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Mike Potemra

One thing I wish to do on here over the next little bit is to dedicate some entries to people whom I've thought highly of, personally, and whom I've known in various ways that may no be typical, but ways which nonetheless have touched my life with the friendship of these individuals, as I hope I have touched theirs.


I think it's a good idea to stay away from social media. My personal Facebook page is still active, though I'm not posting on it, and soon it will be deactivated, with this journal--and, of course, the various components of this website--being the modes through which people might see what I am up to. I am always up to things hard, you might say--I go for everything I do, hard, or I don't bother. It's my nature. I can be Kierkegaardian that way. I used Facebook as a way to show what I was about, up to, the kind of art I was making, the life I was living as an artist who intends to alter society and culture. Too, it became a way to stick things up the asses of my enemies, the people who hate me because of what I do and the level I do it at. You should hate me, if you hate me, because of something I did to you or yours; but, of course, I don't do anything like that. Chances are nil that any of these people know me personally, beyond email, beyond my body of work. Sometimes, over the years, I met people on Facebook who became actual real friends, like my friend Lisa Jayne Gordon, who lives in Cambridge, which I decided not to hold against her, though I think very little good comes from Cambridge. Well, there's the Brattle. And the Harvard Art Museums. And Mt. Auburn Cemetery. And Lisa. And her son Julien, whom I respect because he is smart and he grows and he has a questing spirit.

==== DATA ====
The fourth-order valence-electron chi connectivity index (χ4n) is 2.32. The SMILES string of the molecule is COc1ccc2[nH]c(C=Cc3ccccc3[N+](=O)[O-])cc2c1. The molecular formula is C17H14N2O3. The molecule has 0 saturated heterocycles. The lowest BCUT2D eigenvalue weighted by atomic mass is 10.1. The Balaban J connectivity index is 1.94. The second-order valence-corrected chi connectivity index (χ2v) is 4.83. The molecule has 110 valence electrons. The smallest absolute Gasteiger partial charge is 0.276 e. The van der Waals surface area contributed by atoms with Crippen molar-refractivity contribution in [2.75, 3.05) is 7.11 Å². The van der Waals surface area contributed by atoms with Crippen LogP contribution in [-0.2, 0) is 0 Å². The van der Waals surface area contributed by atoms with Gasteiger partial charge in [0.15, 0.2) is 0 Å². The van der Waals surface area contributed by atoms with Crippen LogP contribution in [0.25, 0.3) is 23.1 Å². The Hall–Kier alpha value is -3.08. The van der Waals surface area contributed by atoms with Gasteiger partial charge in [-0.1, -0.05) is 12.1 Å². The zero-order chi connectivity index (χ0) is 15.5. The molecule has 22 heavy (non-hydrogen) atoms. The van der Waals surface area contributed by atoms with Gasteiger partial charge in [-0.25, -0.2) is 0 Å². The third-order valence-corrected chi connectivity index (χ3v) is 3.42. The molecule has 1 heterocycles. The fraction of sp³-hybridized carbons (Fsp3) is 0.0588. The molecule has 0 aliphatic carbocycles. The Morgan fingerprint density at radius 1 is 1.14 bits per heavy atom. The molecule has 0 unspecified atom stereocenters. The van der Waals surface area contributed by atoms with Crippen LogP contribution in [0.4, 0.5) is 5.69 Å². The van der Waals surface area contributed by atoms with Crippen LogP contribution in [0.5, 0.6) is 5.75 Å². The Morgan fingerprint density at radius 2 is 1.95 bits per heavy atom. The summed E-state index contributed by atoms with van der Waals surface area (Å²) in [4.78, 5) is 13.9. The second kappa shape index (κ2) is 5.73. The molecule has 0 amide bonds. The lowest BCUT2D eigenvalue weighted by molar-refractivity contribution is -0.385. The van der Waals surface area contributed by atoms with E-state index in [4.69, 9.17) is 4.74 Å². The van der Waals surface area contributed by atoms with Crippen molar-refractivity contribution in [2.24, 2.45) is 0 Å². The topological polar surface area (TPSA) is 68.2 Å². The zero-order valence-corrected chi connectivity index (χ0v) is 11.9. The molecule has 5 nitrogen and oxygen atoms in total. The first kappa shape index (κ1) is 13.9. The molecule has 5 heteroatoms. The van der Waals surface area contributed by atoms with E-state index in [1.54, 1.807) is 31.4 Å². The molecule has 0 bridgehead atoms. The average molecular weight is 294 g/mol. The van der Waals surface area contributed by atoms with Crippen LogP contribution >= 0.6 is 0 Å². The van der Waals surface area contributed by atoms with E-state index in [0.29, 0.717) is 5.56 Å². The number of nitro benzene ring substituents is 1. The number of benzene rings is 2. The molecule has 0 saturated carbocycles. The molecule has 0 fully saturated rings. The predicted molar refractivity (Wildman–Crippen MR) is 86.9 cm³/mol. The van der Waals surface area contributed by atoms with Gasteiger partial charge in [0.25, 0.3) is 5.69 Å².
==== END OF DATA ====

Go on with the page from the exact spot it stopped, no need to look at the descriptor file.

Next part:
But, I would go on NPR and ten people would defriend me. Hell, last year I got a clean bill of heart health from the cardiologist--I'm a stroke survivor, you know--and half a dozen people defriended me. Publishing people, of course. It's always publishing people. You'd rather I die? Well, I really hate to disappoint those people, but in the grand scheme of things, I will always be around, because of my work. And I'm more alive in that work than I am as I go about my days, so dying, after a fashion, doesn't seem possible. In other ways, I have to try and fight against it every day, given where things stand right now, and what I am fighting against, the system that wants me buried in the ground where the rest of the world cannot know what my work is about and what it can do for that world.


On Facebook, I unfollowed most people. Few people ever gave me anything to think about, or made me laugh, or even had a good film recommendation. I saw a lot of broken, lonely people pretending their friends on there were real life friends, and I saw endless genital-lapping. I belonged to some groups, which ranged from film noir to Beatles books to the history of Rockport to people who like Christmas year 'round to Charlie Parker to antiques. I saw a lot of hate, a lot of insincerity, tons of obeisance, tons of ass kissing, lots of cronyism, and so many attempts by unfunny people to be funny in an endless chain of comments. These people either never know how unfunny they are, or don't care. You see how rare humor is, as if you didn't already know; not things, maybe, to laugh over themselves--for life, if you know how to see it, is quite the jokester itself--but people who can aim to be funny and then actually be so. Memes, misspellings, the same kind of people watching the same shows, pretending to like, if they're in publishing, the same en vogue books that nobody actually likes, parroting the same phrases, white knighting, trading portions of their souls in desperate attempts to get likes.


And I realized, the more real something you say is, the better you say it, the more that people who read it will think about it, be influenced by it, hell, even steal it to impress their friends, the less people will hit that like button or comment. They want boots fit for licking; and yours, if you're that kind of person, are boots fit for walking. They don't interact with you, even when they like you. Even when they love you. Friend and foe alike will be intimidated. What changes the lack of interaction, in this case, is fame and money. I don't have them yet. I will. But I'll be long gone from that citadel by then. I always have been long gone from it, in a way.